Circumstances likely to see Apple push MacBook Pro refresh to November
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The late-2011 MacBook Pros, first detailed by AppleInsider back in September, will deliver marginal speed bumps to the notebooks' Core i-Series of Sandy Bridge processors but will otherwise introduce no material changes over the existing models, according to a person familiar with the products.
That person said that the notebooks' planned introduction in late September was put on the back burner once the release dates for iOS 5.0 and iPhone 4S were solidified, as Apple pooled all available resources to support the launch — the largest and most rapid yet in the Cupertino-based company's history.
Since then, the launch date for the Late 2011 MacBook Pros has reportedly been a moving target. However, a second person with proven accuracy in predicting Apple's product launch dates says the Mac maker is now advising its partners not to expect availability of the new models until the first week of November.
It's unclear whether the latest holdup is related to the situation over at Catcher Technology. The Taiwanese casing manufacturer of uni-body MacBook enclosures was ordered to cease operations earlier this week after the local government received complaints regarding "strange odors" emanating from one of its factories.
Catcher has since vowed to invest $2-3 million to get the plant, which is responsible for churning out roughly 60% of Apple's MacBook Pro and MacBook Air enclosures, back online by November. The manufacturer's president, Allen Horng, had previously said that total shipments would fall 20% in October and could drop by as much as 40% in November if the local government refuses to allow the plant to resume production.
The circumstances surrounding the MacBook Pro refresh are likely to see availability of existing models become increasing constrained over the next week or so. Apple is reported to have ramped down production of the 17-inch model over a month ago, with production of the higher-end 15-inch models following suit shortly thereafter.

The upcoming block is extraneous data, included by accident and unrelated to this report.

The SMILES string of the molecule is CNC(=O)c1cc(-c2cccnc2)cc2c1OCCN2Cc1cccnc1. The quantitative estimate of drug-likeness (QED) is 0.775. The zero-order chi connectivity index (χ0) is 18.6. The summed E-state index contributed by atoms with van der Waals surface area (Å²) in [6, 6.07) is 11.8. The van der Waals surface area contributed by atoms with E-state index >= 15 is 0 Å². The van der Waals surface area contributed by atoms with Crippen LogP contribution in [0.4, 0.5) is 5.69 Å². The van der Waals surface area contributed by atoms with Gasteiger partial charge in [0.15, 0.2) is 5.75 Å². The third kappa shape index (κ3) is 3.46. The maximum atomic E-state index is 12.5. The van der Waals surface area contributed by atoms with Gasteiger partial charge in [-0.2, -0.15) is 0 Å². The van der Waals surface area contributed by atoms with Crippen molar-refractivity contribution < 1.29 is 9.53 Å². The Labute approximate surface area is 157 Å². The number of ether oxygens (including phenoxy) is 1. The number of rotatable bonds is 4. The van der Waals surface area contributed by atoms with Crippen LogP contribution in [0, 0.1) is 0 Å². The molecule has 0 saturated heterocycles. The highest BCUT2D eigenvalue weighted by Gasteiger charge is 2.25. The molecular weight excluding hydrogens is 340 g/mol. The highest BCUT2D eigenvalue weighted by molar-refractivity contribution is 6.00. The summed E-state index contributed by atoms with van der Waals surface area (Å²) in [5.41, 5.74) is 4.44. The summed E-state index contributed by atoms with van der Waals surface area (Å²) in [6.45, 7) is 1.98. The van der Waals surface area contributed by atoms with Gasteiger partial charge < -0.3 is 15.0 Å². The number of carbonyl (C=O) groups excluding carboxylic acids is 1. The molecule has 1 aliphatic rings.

As such, three of Apple's largest authorized resellers — Amazon.com, MacMall and MacConnection — have already run out of stock of both models, leading the former to offer to fill customer orders for the high-end 15-inch MacBook Pro through a third party for $2,699.97, or more than 20% above MSRP.
Though minor, the Late 2011 MacBook Pro refresh will bridge the gap between now and the time Intel launches its new Ivy Bridge mobile platform in the first half of 2012 — the next time the world's largest chipmaker will offer a means for notebook vendors to upgrade their designs.
The speed bumps to this year's models will be made possible through a quite refresh to Intel's Sandy Bridge lineup of processors introduced in early September. The company added four new Core i7 branded chips that would be likely candidates to advance the MacBook Pro's performance. For instance, the latest 2.4GHz, 2.5GHz and 2.7GHz quad-core CPUs could respectively replace the 2.0GHz, 2.2GHz, and 2.3GHz currently found in Apple's 15- and 17-inch MacBook Pros.
As for the 13-inch MacBook Pro Intel's 2.8GHz dual-core Core i7 CPU is a viable replacement for the 2.7GHz chip currently used in the high-end model. And the entry-level MacBook Pro could benefit from Intel's 2.5GHz and 2.6GHz Core i5 chips.